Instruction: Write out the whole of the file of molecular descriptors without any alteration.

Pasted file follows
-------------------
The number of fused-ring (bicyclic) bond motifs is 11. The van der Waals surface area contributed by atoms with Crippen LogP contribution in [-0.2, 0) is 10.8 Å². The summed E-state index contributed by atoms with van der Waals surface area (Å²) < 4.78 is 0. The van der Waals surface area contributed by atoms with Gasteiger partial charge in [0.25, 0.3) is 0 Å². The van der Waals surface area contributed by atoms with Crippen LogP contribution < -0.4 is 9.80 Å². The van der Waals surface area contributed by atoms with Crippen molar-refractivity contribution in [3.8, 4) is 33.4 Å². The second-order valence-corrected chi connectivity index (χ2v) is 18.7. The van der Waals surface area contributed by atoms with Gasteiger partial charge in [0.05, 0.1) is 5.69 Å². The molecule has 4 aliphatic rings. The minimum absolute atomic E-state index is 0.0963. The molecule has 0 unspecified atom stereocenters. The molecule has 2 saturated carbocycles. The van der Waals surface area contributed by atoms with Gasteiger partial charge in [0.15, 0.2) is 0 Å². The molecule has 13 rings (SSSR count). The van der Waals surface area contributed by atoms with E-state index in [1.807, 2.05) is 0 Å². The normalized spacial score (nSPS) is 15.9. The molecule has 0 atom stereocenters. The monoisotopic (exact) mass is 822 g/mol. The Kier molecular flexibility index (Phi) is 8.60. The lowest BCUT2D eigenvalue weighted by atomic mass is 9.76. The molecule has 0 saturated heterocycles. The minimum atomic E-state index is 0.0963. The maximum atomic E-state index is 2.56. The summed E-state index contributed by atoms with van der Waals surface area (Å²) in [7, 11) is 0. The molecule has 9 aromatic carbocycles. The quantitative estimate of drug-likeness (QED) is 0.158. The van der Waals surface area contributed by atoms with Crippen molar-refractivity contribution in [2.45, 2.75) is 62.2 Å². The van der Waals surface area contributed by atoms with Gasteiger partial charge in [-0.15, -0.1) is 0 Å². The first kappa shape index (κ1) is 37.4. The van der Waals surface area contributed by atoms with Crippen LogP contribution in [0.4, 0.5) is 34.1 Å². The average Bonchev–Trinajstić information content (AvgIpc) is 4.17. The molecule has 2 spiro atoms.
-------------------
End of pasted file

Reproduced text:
The number of fused-ring (bicyclic) bond motifs is 11. The van der Waals surface area contributed by atoms with Crippen LogP contribution in [-0.2, 0) is 10.8 Å². The summed E-state index contributed by atoms with van der Waals surface area (Å²) < 4.78 is 0. The van der Waals surface area contributed by atoms with Gasteiger partial charge in [0.25, 0.3) is 0 Å². The van der Waals surface area contributed by atoms with Crippen LogP contribution < -0.4 is 9.80 Å². The van der Waals surface area contributed by atoms with Crippen molar-refractivity contribution in [3.8, 4) is 33.4 Å². The second-order valence-corrected chi connectivity index (χ2v) is 18.7. The van der Waals surface area contributed by atoms with Gasteiger partial charge in [0.05, 0.1) is 5.69 Å². The molecule has 4 aliphatic rings. The minimum absolute atomic E-state index is 0.0963. The molecule has 0 unspecified atom stereocenters. The molecule has 2 saturated carbocycles. The van der Waals surface area contributed by atoms with Gasteiger partial charge in [0.15, 0.2) is 0 Å². The molecule has 13 rings (SSSR count). The van der Waals surface area contributed by atoms with E-state index in [1.807, 2.05) is 0 Å². The normalized spacial score (nSPS) is 15.9. The molecule has 0 atom stereocenters. The monoisotopic (exact) mass is 822 g/mol. The Kier molecular flexibility index (Phi) is 8.60. The lowest BCUT2D eigenvalue weighted by atomic mass is 9.76. The molecule has 0 saturated heterocycles. The minimum atomic E-state index is 0.0963. The maximum atomic E-state index is 2.56. The summed E-state index contributed by atoms with van der Waals surface area (Å²) in [7, 11) is 0. The molecule has 9 aromatic carbocycles. The quantitative estimate of drug-likeness (QED) is 0.158. The van der Waals surface area contributed by atoms with Crippen molar-refractivity contribution in [2.45, 2.75) is 62.2 Å². The van der Waals surface area contributed by atoms with Gasteiger partial charge in [-0.15, -0.1) is 0 Å². The first kappa shape index (κ1) is 37.4. The van der Waals surface area contributed by atoms with Crippen LogP contribution in [0.4, 0.5) is 34.1 Å². The average Bonchev–Trinajstić information content (AvgIpc) is 4.17. The molecule has 2 spiro atoms.